There's nothing more satisfying at the end of your career than being able to retire comfortably. But you can't expect the retirement you truly want if you don't save for it. With millions of people having no retirement savings at all, the burden is on you to take advantage of the many ways you can save for retirement effectively.
Successful retirement savers use a variety of different methods to set money aside for their golden years. The following three moves are smart for just about anyone, and the benefit they share is that you don't have to wait to get started with them.
1. Let the IRS help you out
Saving for retirement isn't just a matter of finding money to put aside. You also have to put it in the right place. The best option for those who have it is a 401(k) plan or similar employer-sponsored retirement plan. 401(k)s allow you to save money on a pre-tax basis, which can produce thousands of dollars in immediate tax savings. Many employers also add matching contributions or profit sharing on top of what you contribute from your paycheck, getting you even closer to your retirement goals without any extra effort on your part.
Even those who don't have access to a 401(k) or similar plan at work can still use an IRA to reap many of the same benefits. You have a choice between traditional IRAs that give you upfront tax deductions or Roth IRAs that promise tax-free distributions in retirement. Either way, with the tax-deferred growth that will help you retirement savings grow faster, IRAs and 401(k)s both put the IRS on your side in your quest toward building up a good-sized nest egg.
2. Check out what Social Security will do for you
Social Security will play an important part in your financial security in retirement. It's one of the only financial resources you'll have that promises an unending stream of monthly payments that lasts throughout your lifetime, and it also can help support a surviving spouse or other family members even after your death.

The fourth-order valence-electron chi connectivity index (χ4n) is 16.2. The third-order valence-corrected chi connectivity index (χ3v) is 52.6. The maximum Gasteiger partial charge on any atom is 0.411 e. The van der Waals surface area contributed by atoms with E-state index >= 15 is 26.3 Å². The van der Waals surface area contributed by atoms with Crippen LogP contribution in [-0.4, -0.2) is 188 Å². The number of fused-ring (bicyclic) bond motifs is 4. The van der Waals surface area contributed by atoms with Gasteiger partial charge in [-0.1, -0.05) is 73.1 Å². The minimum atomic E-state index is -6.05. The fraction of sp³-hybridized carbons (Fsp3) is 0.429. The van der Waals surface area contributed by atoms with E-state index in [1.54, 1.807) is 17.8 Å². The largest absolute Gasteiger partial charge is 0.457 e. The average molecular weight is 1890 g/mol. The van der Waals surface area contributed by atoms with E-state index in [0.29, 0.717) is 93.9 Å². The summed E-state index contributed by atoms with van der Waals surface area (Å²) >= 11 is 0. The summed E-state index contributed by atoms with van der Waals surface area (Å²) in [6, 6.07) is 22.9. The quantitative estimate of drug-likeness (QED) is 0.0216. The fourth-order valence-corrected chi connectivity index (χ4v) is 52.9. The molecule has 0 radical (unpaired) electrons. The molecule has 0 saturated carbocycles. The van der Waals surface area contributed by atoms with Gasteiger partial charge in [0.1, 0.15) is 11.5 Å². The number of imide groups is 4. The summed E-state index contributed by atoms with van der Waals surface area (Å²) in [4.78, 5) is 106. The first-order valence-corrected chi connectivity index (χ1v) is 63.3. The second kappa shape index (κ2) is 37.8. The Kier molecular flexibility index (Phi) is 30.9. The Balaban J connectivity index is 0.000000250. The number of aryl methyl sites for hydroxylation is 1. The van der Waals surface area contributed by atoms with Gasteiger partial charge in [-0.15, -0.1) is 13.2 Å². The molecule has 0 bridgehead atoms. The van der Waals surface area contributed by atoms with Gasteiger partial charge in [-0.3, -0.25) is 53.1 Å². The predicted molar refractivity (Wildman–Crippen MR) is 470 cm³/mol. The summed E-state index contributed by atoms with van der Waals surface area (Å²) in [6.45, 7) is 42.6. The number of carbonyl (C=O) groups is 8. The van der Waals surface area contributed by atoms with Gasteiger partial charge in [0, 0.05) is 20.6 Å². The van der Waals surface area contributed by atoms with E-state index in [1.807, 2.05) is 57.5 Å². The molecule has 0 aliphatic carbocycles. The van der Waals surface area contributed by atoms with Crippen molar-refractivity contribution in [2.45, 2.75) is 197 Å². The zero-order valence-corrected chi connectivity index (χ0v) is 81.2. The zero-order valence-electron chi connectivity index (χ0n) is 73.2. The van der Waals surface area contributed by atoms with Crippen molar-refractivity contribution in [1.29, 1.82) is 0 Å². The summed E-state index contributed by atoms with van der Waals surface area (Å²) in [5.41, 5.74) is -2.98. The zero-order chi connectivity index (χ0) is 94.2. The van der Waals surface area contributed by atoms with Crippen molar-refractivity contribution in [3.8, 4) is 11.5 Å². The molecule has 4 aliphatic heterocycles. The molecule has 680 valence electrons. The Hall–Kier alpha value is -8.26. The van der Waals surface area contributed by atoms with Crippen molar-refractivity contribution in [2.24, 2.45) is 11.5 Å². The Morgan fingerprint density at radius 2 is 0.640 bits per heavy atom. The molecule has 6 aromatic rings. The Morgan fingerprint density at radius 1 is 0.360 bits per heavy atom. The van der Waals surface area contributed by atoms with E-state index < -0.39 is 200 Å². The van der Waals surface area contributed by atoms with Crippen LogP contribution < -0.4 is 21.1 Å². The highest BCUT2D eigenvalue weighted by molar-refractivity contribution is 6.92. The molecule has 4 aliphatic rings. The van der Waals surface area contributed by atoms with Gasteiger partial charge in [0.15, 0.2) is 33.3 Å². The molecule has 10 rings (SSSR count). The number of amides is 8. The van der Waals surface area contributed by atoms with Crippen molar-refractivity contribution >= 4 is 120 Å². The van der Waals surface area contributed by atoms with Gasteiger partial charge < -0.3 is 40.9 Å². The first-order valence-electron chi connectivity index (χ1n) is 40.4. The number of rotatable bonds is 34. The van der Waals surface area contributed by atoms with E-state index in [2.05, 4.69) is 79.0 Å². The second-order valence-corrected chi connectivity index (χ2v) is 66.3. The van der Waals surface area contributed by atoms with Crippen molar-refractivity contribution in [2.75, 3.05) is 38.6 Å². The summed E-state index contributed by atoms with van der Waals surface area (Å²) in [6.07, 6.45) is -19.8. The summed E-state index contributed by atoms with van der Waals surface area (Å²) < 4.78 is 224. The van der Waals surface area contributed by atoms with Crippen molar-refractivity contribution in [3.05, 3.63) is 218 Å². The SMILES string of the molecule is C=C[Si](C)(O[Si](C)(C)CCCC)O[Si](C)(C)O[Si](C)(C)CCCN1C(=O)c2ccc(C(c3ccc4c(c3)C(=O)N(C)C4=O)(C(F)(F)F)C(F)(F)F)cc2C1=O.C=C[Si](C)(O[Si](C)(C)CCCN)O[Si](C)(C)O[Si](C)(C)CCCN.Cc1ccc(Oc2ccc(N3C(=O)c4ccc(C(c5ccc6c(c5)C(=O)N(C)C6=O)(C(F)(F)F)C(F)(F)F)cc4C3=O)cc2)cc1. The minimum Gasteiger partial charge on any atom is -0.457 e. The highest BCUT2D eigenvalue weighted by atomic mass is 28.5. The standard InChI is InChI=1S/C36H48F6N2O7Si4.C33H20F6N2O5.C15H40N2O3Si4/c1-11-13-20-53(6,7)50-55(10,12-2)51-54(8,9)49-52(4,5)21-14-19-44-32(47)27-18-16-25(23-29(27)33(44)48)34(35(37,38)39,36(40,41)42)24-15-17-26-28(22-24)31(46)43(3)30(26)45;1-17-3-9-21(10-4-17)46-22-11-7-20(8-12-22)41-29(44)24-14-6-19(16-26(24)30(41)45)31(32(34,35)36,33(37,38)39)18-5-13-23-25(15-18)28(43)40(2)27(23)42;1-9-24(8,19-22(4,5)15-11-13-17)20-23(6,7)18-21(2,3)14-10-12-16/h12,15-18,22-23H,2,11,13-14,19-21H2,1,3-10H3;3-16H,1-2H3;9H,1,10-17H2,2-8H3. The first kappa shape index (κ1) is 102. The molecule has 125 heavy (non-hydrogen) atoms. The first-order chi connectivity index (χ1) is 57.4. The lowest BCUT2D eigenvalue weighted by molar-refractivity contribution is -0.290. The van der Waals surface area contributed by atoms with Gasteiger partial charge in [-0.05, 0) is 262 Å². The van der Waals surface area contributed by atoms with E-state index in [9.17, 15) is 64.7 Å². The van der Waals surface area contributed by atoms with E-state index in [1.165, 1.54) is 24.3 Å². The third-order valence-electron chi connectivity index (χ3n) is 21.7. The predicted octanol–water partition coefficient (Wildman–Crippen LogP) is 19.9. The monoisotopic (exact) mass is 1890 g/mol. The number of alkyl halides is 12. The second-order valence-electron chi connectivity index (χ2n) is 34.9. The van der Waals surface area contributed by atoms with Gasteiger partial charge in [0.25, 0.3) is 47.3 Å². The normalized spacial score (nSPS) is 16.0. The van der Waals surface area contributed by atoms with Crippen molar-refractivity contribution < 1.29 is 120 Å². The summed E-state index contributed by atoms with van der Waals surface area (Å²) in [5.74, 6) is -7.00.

It's easy to get a sense of what to expect from Social Security. Check out the Social Security Administration's my Social Security website, and you'll see a key resource for information about what your monthly benefits will be under various assumptions. You'll also learn how much you could receive if you become disabled before reaching retirement age, as well as what a spouse or children would collect. The service is free and easy to access, and it'll give you a much better sense of how much you really need to draw from your savings to cover all your financial needs once you retire.
3. Pre-plan your spend-down strategy
Most retirees are reluctant to spend down their retirement savings after their careers end, as they fear they'll run out of money too soon. That's a legitimate concern, but you also don't want to shortchange yourself by spending less than your retirement savings could support.
Following two simple steps can give you a better strategy for spending your nest egg in retirement. First, realize that even once you retire, you'll still need to invest so that some of your money will keep growing. With retirements that can last 30 years or longer, that growth will be crucial to sustaining your financial needs later in life. Second, giving yourself a cash cushion that will take care of a year or two of expenses can help you weather any market downturns that temporarily send your portfolio lower. Under ordinary circumstances, you can use a system like the 4% rule to replenish that cash during good market years, but not having to sell during market crashes gives you the peace of mind you'll need to stay invested for the long run.
Remember, it's about you
Financial security isn't just about numbers. It's about what makes you emotionally comfortable as you move forward with the rest of your life beyond work. By looking at these three things, you'll be more likely to have the confidence and comfort you need to retire the way you want when the time comes.
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